Consider this piece about the Boundary Waters mining permit: 
Stepp’s chief of staff, Kurt Thiede, who previously worked for her in Wisconsin, was asked in the Minnesota review to stall submitting written comments from the EPA on the proposed mine until after the period for submitting public comments had ended. That move in effect made those comments secret until environmental groups sued....
Kevin Pierard, a senior official in the EPA’s Chicago office, told Minnesota regulators that the proposed permit didn’t have numeric limits on how much pollution could be in discharges from the mine. He also said the discharges would exceed federal health and aquatic life standards for mercury, copper, arsenic, cadmium and zinc.
Pierard’s comments were read over the phone to Minnesota regulators so they wouldn’t appear in the official record, a move former EPA attorney Jeffry Fowley said was “seriously improper conduct.” Fowley said the permit is “an end-run around the … requirements of the Clean Water Act.”
Bottom line: Stepp is headed for Missouri while Thiede could be settling into an even more fraught election-season hot seat. This report by journalist Gary Wilson sets the table for Midwest and national writers: 
A change in leadership at the U.S. Environmental Protection Agency’s Great Lakes office in Chicago won’t change the agency’s direction. 
That was affirmed last week by EPA Administrator Andrew Wheeler in a letter to EPA staff obtained by Great Lakes Now. Wheeler’s letter announced that Kurt Thiede will replace Cathy Stepp as EPA Region 5 administrator.


Sisco said...

I have had professional interaction with Kurt Thiede in regards to Lake Superior Fishery issues in the past, and am glad he will be involved. I found him to be competent, prepared, thorough, and having a very balanced perspective. This is amvery serious issue, and I feel much better having Mr. Thiede involved then Cathy Stepp. My advice is voice your concerns to Kurt and make every effort to work with he and his staff. He is a very fair man.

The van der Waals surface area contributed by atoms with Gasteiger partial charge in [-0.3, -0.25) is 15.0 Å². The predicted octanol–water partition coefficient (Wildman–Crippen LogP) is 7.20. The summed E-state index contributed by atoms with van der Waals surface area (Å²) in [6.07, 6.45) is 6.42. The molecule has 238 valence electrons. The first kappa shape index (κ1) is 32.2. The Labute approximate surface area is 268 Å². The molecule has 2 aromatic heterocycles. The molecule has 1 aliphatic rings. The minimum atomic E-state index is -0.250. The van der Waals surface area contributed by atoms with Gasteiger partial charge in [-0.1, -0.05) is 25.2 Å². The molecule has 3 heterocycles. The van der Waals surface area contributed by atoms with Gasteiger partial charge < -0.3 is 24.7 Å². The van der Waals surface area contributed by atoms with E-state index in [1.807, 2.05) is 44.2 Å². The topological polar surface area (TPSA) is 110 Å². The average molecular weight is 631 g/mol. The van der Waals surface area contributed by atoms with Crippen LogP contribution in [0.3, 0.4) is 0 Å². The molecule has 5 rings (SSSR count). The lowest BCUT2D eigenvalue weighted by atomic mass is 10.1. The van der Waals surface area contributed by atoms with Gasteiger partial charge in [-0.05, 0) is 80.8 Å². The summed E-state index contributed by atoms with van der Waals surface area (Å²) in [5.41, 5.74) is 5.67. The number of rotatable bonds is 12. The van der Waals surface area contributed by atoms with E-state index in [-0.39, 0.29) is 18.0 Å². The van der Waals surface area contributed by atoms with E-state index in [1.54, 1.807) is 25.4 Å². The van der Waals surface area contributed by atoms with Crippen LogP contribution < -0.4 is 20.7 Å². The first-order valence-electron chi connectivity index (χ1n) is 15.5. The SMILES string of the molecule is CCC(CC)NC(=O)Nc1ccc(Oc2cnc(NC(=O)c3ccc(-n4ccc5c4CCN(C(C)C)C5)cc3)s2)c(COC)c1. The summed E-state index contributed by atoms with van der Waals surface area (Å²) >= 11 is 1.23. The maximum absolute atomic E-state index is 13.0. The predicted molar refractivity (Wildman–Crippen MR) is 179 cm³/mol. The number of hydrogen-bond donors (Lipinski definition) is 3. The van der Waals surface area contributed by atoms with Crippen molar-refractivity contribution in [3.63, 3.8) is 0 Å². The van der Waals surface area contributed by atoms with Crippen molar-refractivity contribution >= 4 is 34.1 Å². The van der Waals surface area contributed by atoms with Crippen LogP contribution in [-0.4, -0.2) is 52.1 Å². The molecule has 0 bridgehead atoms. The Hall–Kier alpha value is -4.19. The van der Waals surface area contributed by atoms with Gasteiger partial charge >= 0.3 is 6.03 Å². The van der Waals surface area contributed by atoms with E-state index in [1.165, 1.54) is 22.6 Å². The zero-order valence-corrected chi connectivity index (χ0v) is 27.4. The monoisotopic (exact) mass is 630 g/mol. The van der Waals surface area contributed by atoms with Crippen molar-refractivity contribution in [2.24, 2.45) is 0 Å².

Anonymous said...

I'm glad you had a good experience with Kurt Thiede. As a DNR staff person I did not. He followed Stepp's lead in everything and she always, always, referred to him as "My Kurt." It was unprofessional and repulsive.

Anonymous said...

It is clear that people high up in the EPA and Minnesota DNR knowingly and purposely engaged in circumventing normal records practice with respect to the comments about the national permit. Doing things like this has been a chronic practice with EPA Region 5 and Wisconsin DNR for many years. This is why when you go to the DNR and ask to see "the file" on a particular matter you can well be sure that you are not seeing the whole story of what has gone on, is currently going on and what is planned to go on in the future. It has also been chronic that certain "troublesome" documents will spend most of their time not in "the file" but rather in a "can't be found/misfiled" condition. Things just "magically" come and go from "the file" especially when an issue is receiving a good deal of public attention.